Another Toba investment that recently changed hands: Newport Beach-based NextVR, which provided virtual reality experiences for viewing live events with headsets from PlayStation and Oculus among others. It was sold in May to Apple Inc. for an undisclosed amount: news reports estimate the price in the $100 million range.
In the past year, Smith started a fund called Gron Ventures, which focuses on the cannabis industry. It’s raised $150 million, including a 65% stake from Toba Capital. The fund is investing from $5 million to $15 million in each company.
“We have made investments in some incredible future brands and companies that will lead the market,” Smith said.
Among those investments are:
• Cookies, which was founded in 2012 in San Francisco by rapper Berner. It sells 50 cannabis varieties and product lines with names such as “Gelato” and “GSC,” which is also known as “Girl Scout Cookies.”
“These guys have incredible top-shelf products,” Gless said.
• Dutchie is a website like Shopify except it targets the cannabis industry by connecting consumers with local dispensaries. The Bend, Ore.-based company last September received a $15 million Series A investment from, besides Gron, Snoop Dogg’s Casa Verde Capital, Kevin Durant’s Thirty Five Ventures and founders of DoorDash.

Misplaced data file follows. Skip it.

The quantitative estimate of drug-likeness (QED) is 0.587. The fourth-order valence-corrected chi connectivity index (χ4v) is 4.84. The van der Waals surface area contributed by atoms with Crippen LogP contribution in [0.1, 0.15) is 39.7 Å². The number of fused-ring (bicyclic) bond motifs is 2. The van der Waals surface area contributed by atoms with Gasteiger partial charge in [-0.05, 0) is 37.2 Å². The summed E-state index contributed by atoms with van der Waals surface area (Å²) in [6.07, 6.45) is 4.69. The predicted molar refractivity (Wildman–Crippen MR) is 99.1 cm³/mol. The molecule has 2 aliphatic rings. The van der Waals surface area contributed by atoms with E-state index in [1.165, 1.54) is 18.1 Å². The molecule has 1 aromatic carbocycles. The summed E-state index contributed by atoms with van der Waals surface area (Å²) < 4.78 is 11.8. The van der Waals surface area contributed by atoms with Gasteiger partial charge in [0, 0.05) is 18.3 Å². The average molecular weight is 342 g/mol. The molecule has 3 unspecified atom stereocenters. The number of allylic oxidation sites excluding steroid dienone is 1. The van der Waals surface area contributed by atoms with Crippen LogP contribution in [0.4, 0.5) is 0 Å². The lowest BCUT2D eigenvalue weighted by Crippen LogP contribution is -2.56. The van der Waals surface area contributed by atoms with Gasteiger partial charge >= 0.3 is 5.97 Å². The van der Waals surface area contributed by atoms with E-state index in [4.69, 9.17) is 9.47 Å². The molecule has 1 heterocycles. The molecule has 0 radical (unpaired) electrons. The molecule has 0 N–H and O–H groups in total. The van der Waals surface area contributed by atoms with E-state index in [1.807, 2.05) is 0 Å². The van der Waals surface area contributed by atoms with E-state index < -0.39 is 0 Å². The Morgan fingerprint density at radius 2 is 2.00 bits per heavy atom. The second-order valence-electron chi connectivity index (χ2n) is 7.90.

• Old Pal sells lower priced cannabis.
“It’s also going to be a national player like Budweiser,” Gless said.
Environmental, Philanthropy Focus
Smith is also investing in environmental areas such as climate control, reforestation and indigenous agriculture.
“On the impact and philanthropy front, we are concentrating our donation and investment dollars into clean energy, clean transportation, carbon sequestering solutions, clean food and food rescue,” Smith said last week.
“We are targeting between $50 million and $100 million per year into these efforts, and we believe a mix of market-based and charitable solutions are required: innovation and intervention are complimentary,” Smith said.
“We’re paying attention to nuclear power and technical carbon capture solutions in soil and forestry, from silvopasture to satellite modeling of forests for certification of carbon credits. And we see a new wave of meat alternatives coming to market that will provide enhanced nutrition and flavor without excessive processing or the environmental toll of factory farming.
“We’re also backing local and national organizations focused on food rescue—we waste as much as 40% of our agricultural productivity, and there are solutions. In all of these areas we believe the future is bright,” Smith said.
It was that environmental focus that led him to Nikola, which went public in June through a reverse merger with VectoIQ Acquisition Corp., a publicly traded special purpose acquisition company, also known as a SPAC.
Nikola, which was named after the famous battery inventor Nikola Tesla, is led by Chief Executive Trevor Milton.
The company has $15 billion in pre-orders, Gless said.
It proved fortuitous that Milton paid $32.5 million last November to buy a 2,000-acre ranch in Utah, one of the costliest residential sales in Utah history.
The seller of the estate, some 50 miles east of Salt Lake City?
“We got to know Trevor quite well” because of that real estate deal, Gless said.
“Trevor was impressive. We got to know his business well and gained confidence to make the investment.”